One afternoon in 1975, I walked out of school and into Smyth’s Records on Royal Avenue, Belfast. That’s where I heard ‘Radioactivity’ for the first time. I had already listened to Kraftwerk and their ‘Autobahn’ album, but wasn’t entirely sure that German guys wittering on about the national motorway system was the future of rock and roll. Then I listened to their new record through a revelatory sound system. I could hear the electron signals panning across the room. The metronomic pulse was a Geiger Counter with soul. The lyrics had a benign intelligence. When did Marie Curie last get a namecheck in a pop song? I bought the album, adored the other songs, and used to play it to my mates, the Status Quo fans. They were repulsed. It was tremendous. Why bother with heavy metal when you could have uranium in your heart?


Lou Reed – I Love You Suzanne (RCA)
Vampire Weekend – Diane Young (XL)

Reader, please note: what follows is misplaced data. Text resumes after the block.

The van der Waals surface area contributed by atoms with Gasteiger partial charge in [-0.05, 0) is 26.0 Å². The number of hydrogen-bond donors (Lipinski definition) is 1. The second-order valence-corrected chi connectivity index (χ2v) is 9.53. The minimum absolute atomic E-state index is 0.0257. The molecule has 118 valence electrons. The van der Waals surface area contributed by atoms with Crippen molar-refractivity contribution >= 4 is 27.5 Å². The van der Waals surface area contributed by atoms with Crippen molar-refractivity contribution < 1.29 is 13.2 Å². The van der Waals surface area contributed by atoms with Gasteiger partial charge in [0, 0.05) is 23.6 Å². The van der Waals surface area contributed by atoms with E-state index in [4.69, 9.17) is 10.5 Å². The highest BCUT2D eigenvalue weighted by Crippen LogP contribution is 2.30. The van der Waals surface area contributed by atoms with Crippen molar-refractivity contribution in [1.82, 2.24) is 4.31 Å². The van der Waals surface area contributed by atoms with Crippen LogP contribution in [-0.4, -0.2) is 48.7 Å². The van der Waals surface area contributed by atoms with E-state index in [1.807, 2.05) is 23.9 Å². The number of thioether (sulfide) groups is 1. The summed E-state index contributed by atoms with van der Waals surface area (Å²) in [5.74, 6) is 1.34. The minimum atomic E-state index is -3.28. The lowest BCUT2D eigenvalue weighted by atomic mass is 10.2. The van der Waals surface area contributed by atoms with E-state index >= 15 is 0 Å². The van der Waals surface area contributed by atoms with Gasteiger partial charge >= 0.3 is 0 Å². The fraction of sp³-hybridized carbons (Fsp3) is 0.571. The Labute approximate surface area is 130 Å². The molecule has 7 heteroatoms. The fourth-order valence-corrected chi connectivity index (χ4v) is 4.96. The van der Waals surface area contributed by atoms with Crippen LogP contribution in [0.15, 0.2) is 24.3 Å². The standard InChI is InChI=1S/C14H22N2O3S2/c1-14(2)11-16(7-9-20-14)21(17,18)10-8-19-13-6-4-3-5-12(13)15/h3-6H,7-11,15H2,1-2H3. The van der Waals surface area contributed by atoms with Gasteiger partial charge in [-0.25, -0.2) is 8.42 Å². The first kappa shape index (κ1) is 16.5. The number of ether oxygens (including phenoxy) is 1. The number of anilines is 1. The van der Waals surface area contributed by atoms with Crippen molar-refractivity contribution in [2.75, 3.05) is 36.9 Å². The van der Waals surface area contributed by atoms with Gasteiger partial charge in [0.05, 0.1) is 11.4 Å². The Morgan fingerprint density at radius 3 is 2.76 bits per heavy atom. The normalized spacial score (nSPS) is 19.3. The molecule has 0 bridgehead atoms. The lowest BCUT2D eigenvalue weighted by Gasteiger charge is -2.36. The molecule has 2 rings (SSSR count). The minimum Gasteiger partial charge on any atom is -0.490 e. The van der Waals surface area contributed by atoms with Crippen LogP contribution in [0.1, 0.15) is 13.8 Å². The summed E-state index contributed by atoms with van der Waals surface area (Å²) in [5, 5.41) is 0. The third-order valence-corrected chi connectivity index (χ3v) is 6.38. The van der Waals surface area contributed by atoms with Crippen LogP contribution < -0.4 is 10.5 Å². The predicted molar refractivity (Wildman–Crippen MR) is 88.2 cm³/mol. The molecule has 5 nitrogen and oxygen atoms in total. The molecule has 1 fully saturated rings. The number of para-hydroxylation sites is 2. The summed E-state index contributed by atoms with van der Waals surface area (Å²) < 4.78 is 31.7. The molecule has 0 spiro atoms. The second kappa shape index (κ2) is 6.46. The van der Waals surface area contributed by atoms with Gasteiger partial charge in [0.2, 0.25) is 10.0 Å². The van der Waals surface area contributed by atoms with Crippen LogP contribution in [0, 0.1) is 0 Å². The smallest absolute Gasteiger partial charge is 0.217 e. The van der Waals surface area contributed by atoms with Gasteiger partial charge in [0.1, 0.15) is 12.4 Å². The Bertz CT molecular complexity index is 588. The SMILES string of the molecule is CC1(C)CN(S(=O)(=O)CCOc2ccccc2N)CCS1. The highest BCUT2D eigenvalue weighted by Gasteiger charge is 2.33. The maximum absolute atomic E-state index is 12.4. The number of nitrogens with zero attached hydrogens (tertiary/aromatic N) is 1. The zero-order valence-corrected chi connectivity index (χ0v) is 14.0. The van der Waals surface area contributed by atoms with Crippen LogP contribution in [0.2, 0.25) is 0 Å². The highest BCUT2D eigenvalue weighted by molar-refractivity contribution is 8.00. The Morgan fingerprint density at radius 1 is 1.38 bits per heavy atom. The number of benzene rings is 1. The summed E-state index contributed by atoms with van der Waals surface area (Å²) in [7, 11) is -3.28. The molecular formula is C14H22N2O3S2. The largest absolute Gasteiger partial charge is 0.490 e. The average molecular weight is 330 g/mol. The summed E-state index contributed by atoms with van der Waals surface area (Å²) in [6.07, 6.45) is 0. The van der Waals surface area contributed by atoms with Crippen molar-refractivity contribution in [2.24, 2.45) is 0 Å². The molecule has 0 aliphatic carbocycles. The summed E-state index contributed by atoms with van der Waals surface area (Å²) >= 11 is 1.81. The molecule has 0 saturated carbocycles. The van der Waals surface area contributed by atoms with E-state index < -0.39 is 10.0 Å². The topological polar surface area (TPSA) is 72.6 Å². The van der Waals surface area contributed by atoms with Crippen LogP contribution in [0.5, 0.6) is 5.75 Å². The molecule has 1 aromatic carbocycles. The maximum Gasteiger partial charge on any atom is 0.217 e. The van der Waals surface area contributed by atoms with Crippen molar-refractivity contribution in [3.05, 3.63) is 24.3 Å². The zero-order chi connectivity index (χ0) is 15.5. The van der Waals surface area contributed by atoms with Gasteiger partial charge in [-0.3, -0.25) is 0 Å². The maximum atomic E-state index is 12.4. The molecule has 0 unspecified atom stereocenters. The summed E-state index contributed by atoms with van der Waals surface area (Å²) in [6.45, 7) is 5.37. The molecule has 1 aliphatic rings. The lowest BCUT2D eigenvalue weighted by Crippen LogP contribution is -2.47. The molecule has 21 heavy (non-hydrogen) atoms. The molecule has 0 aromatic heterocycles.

Depeche Mode – Secret To The End (Columbia)
Frank Turner – Recovery (Xtra Mile)
The Bouquets – Welcome To My Heart (Red Bird)
Johnny Marr – New Town Velocity (Warner) 
Cody Chesnutt – Til I Met Thee (One Little Indian)
Yeah Yeah Yeahs – Sacrilege (Polydor)
Talking Heads – Slippery People (WSM)
Lail Arad – Everybody Is Going To Berlin (Minor Music)
Depeche Mode – Broken (Columbia)
Akron Family – Until The Morning (Dead Oceans)
Carousel – The Good Times (white)

Electronic – Get The Message (Factory)
Willy Moon – My Girl (Island)
Depeche Mode – My Little Universe (Columbia) 
Kraftwerk – Radioactivity (EMI)
John Smith – Salty And Sweet (white)
Caitlin Rose – I Was Cruel (Name)
Anthony Toner – Most People Are A Pain In The Ass (Dozens Of Cousins)
Rokia Traoré – Samara (Nonesuch)
Schmeider TM KPT – The Light 3000 (City Slang) 
Sigur Ros – Brennisteinn (XL) 



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